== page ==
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Doctors must give patients referrals for services they oppose, says Ontario appeal court

Last Updated May 15, 2019 at 12:08 pm EDT

A doctor checks a patient with a stethoscope in Stuttgart, Germany, Monday, April 28, 2008. Ontario's highest court is expected to rule today on whether doctors in the province are obligated to give referrals for medical services that clash with their moral or religious beliefs.THE CANADIAN PRESS/AP/Thomas Kienzle

Ontario’s highest court says doctors in the province must give referrals for medical services that clash with their moral or religious beliefs.

In a unanimous ruling released today, a three-judge panel dismissed an appeal seeking to overturn a divisional court decision that upheld the referral requirement

The referral requirement is part of a policy issued by the College of Physicians and Surgeons of Ontario to address issues surrounding, among other things, assisted dying and abortion.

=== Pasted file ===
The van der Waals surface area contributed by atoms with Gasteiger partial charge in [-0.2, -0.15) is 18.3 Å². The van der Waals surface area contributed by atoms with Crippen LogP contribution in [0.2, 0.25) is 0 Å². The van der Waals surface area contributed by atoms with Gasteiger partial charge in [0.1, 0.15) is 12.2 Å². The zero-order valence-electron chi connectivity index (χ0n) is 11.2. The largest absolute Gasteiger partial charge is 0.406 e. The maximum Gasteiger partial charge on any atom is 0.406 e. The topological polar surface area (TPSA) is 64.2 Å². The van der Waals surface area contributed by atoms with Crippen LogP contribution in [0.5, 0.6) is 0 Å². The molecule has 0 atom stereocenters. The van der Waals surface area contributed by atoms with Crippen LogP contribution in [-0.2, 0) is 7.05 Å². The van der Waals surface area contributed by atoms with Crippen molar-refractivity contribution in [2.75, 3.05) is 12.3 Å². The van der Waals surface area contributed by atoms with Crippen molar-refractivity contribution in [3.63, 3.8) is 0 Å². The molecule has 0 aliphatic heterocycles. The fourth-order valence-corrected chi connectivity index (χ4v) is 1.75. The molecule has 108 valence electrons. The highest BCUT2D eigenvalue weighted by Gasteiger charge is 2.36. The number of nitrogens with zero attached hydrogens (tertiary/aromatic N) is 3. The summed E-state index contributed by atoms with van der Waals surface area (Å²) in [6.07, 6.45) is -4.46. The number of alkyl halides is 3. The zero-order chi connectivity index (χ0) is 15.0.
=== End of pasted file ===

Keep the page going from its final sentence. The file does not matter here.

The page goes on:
Last year, the divisional court found that while the policy does infringe on doctors’ religious freedom, the benefits to the public outweigh the cost to physicians.

The court said doctors can ask their staff to provide a referral to another doctor who can provide the service, or choose to specialize in a type of medicine where these issues are less frequent.

In the appeal, a group of five doctors and three professional organizations argued the ruling was unreasonable because it gave more weight to an assumed problem with access to health care than to a real infringement of doctors’ rights.

The group — which includes the Christian Medical and Dental Society of Canada, the Canadian Federation of Catholic Physicians’ Societies and Canadian Physicians for Life — said there is no evidence that patients would be harmed by not receiving a referral.

It also alleged the court erred in saying doctors could pick specialties where fewer moral conflicts arise, arguing that presumes physicians can easily switch jobs.

The college, which regulates doctors in Ontario, said in documents that its policy aims to balance physicians’ beliefs with the need to ensure access to care.

It said suggesting that people can simply find another physician to treat them ignores the barriers patients face, particularly vulnerable ones and those living in remote areas.